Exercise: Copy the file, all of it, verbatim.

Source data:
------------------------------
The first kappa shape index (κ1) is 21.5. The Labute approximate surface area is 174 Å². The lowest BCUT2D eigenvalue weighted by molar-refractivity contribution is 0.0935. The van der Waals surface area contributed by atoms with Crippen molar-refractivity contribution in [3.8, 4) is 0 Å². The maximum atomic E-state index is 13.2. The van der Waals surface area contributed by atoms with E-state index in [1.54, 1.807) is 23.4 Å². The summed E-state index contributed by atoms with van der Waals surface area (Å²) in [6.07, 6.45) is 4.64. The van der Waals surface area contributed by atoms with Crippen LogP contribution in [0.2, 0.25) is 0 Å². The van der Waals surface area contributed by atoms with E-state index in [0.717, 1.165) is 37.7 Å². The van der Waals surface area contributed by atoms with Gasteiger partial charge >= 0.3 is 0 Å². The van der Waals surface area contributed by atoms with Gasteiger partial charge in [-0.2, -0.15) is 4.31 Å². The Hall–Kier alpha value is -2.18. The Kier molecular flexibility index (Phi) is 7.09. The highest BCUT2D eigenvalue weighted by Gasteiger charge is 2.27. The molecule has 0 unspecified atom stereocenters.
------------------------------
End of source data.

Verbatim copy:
The first kappa shape index (κ1) is 21.5. The Labute approximate surface area is 174 Å². The lowest BCUT2D eigenvalue weighted by molar-refractivity contribution is 0.0935. The van der Waals surface area contributed by atoms with Crippen molar-refractivity contribution in [3.8, 4) is 0 Å². The maximum atomic E-state index is 13.2. The van der Waals surface area contributed by atoms with E-state index in [1.54, 1.807) is 23.4 Å². The summed E-state index contributed by atoms with van der Waals surface area (Å²) in [6.07, 6.45) is 4.64. The van der Waals surface area contributed by atoms with Crippen LogP contribution in [0.2, 0.25) is 0 Å². The van der Waals surface area contributed by atoms with E-state index in [0.717, 1.165) is 37.7 Å². The van der Waals surface area contributed by atoms with Gasteiger partial charge >= 0.3 is 0 Å². The van der Waals surface area contributed by atoms with Gasteiger partial charge in [-0.2, -0.15) is 4.31 Å². The Hall–Kier alpha value is -2.18. The Kier molecular flexibility index (Phi) is 7.09. The highest BCUT2D eigenvalue weighted by Gasteiger charge is 2.27. The molecule has 0 unspecified atom stereocenters.